I took three coats but only really wore one - the Lands' End Stadium Squall coat in black (top left). This is a longish coat in tough nylon, with loads of big pockets, which kept me dry even in Brittany's occasional torrential rains. It's perfect, as it says, for squally, blustery weather. It's fleece-lined in the upper half and sleeves, then has quilted padding on the lower half (in a really cold wind, however, you can feel the difference - the lower half is not so snug), and it also has a decent fleece-lined hood. The handy two-way zip meant it didn't get in the way on steep sections, and I liked that it was long enough to sit down in, whereas the DH had to take off his Squall Parka to avoid getting a wet bum. 

I also took along (all from Lands' End) a down gilet, fleece-lined waterproof gilet (discontinued), Squall Parka and Sunshower Parka, and wore all of them, but really didn't need them - I could have managed with the Squall Stadium alone. Also, all these items are bright, screaming yellow, which I find useful for dog-walking, especially in low light, but I wish in retrospect that I'd bought them in darker colours, as I could always wear a high-vis vest.  

A cheap fleece balaclava from Intersports, a corduroy bucket hat from Lands' End and fleece-lined gloves from Lidl completed my usual daily ensemble, while to relax in, and for travelling home, I wore stretch fleece pants and a fleece polo from Lands' End - stretchy, warm, lightweight, comfortable, and still smart enough to get away with as long as you keep the colours dark.

Aran Crafts sweater

The DH, as usual, took too many clothes (far more than me) and those he did take were too warm, especially his Insulated Squall Parka, which has never yet encountered cold enough weather to be feasible. He ended up in fleece longjohns from Regatta, Kiwi trousers from Craghoppers, short-sleeve teeshirts from Lands' End and fleeces from French brands Cap Marine and Lafuma, bought at our favourite shop, Comptoir de la Mer.

The Lafuma top is particularly gorgeous (a present from me) and is in thick marled grey fleece that looks like knit. He hasn't had it off his back since he got it. Meanwhile, he bought me the dream cardigan that I have been searching for for two years - a charcoal merino Aran knit, knee length, with pockets and a hood. A fabulous garment, it's by Irish firm Aran Crafts.

 

 

 

 

 

 

 

A crisp new season

This springtime I'm feeling the need to be crisp and smart.

Armor-Lux T

One of the ideas I really liked in Sue Donnelly's lovely book Feel Fab at 50 was that of coming up with a new word for each year, to sum up the feeling you want to gain that year from your clothes and personal style. 

Last year I was feeling cuddly, and I chose a soft colour scheme, with lots of pink in my clothes and in my bedroom, etc. It played into a need for femininity I felt last year, and I very much enjoyed wearing it.  

This year It's taken me a while to think of my word for 2012, but I've decided, finally, that it's CRISP.  That's what I want to be this season: crisper, cleaner, smarter, more pulled-together. I have in my mind navy blazers, Breton tees, polka-dot dresses and clean white shirts: summer in the sunshine by the sea in Brittany. 

Navy canvas field jacketLight blue canvas field jacket

Because I'm going to be crisp, I've decided that my base colour will be navy. This is a less harsh colour than black, but just as smart, and I've already dyed quite a lot of my clothes navy over the past few years. This will be followed by white, grey, black, stone, beige and other shades of blue. And after that, pale pink, primrose, soft shades of aqua, and scarlet. The overall look I'm aiming for is quite coastal and fresh, but also comfortable and easy to wear. Brown, green and khaki will be banished from my wardrobe altogether, along with anything grungy or hippyish. As I get older and more haggard, I am definitely feeling the need to look smarter, though not in any way formal.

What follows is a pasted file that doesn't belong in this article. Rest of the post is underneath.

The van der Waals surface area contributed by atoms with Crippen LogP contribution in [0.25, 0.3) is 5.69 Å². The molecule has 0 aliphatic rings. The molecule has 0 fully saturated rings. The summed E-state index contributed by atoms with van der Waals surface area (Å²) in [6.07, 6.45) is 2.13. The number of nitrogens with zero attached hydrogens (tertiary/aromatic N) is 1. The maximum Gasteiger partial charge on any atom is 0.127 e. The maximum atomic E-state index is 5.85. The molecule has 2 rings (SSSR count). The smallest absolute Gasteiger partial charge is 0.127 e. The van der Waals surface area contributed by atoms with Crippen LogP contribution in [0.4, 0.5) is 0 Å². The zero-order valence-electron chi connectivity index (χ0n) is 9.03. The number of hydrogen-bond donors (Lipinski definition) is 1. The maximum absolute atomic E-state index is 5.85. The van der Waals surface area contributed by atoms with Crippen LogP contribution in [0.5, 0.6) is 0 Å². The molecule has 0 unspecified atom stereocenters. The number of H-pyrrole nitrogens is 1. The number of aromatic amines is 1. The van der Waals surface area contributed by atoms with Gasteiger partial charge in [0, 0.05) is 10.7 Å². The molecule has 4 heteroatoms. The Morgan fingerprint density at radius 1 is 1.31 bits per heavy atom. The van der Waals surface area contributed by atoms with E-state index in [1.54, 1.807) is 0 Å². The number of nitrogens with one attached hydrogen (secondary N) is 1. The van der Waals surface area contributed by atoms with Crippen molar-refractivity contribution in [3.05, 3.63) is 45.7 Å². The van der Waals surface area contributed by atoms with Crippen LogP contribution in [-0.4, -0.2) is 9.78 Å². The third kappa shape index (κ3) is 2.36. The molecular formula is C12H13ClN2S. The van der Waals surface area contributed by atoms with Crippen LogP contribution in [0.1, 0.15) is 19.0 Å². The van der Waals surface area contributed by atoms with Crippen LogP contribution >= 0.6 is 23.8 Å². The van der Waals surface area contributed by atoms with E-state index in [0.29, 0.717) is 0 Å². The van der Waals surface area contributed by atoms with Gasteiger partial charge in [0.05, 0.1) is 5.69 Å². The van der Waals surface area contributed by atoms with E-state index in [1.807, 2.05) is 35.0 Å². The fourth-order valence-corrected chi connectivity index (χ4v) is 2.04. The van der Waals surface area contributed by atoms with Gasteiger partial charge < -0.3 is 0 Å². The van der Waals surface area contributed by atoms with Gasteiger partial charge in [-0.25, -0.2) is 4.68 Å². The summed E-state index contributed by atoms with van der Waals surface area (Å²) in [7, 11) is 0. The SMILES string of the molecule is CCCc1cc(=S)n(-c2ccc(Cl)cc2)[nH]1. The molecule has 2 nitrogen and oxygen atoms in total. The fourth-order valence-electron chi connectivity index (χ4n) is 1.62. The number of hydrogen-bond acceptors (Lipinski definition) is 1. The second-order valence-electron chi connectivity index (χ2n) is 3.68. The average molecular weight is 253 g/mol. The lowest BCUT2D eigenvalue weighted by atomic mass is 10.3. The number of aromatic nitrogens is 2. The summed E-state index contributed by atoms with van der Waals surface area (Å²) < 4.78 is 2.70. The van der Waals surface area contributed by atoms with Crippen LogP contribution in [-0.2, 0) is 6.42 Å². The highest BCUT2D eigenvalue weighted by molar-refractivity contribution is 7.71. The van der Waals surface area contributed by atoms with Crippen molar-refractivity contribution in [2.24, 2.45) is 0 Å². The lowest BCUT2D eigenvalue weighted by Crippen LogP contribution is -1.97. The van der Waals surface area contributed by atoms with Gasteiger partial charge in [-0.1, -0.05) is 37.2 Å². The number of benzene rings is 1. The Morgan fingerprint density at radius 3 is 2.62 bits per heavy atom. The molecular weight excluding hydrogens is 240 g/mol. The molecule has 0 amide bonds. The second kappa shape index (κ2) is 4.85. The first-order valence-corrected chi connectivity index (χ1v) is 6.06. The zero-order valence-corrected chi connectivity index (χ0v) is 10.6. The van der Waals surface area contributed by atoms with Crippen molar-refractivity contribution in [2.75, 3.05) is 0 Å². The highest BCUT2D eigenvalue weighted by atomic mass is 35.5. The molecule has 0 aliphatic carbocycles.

Green sailor teeSailor tee

I am not a great lover of patterns, so I'll restrict myself to stripes and polka dots (I don't generally find I wear many other patterns in any case). I'm too short for checks other than quarter-inch gingham, and florals other than one colour on white leave me a bit cold. Maybe the odd dress can be floral, as these aren't so dependent on other items. 

Crewneck tunic

 

Once again, when thinking of new items for this season, I've looked towards Lands' End, which has pretty much become my go-to brand these days and which has been having THE most stonking sale. I don't need pants this year: I already have jeans, navy jeggings, navy chinos, grey chinos and white capris, so to top them, I've ordered some striped 'sailor' tees and longer striped crewnecks in soft cotton. Back in November, when this idea was percolating, I also bought a navy and white striped tee from Armor-Lux - the most money I've ever paid for a teeshirt, by a very long chalk. And these long tunic tees from Lands' End, with pockets, are ideal for my life of slouching around the place, lugging my laptop from pillar to post.Grey Starfish Tunic

The two jackets pictured are Lands' End canvas field jackets. I bought one for the DH earlier this year, and just fell in love with its soft, thick brushed fabric.  So this pale one and navy one, both with chocolate corduroy details, will do me as casual popovers (£15 each, reduced from £50). As a town coat I already have a navy Burberry polocoat and my navy blazer, and for the seaside - which we visit whenever we can - I've plumped for mineral yellow as a colour accent, in a lightweight parka, down jacket and wellies.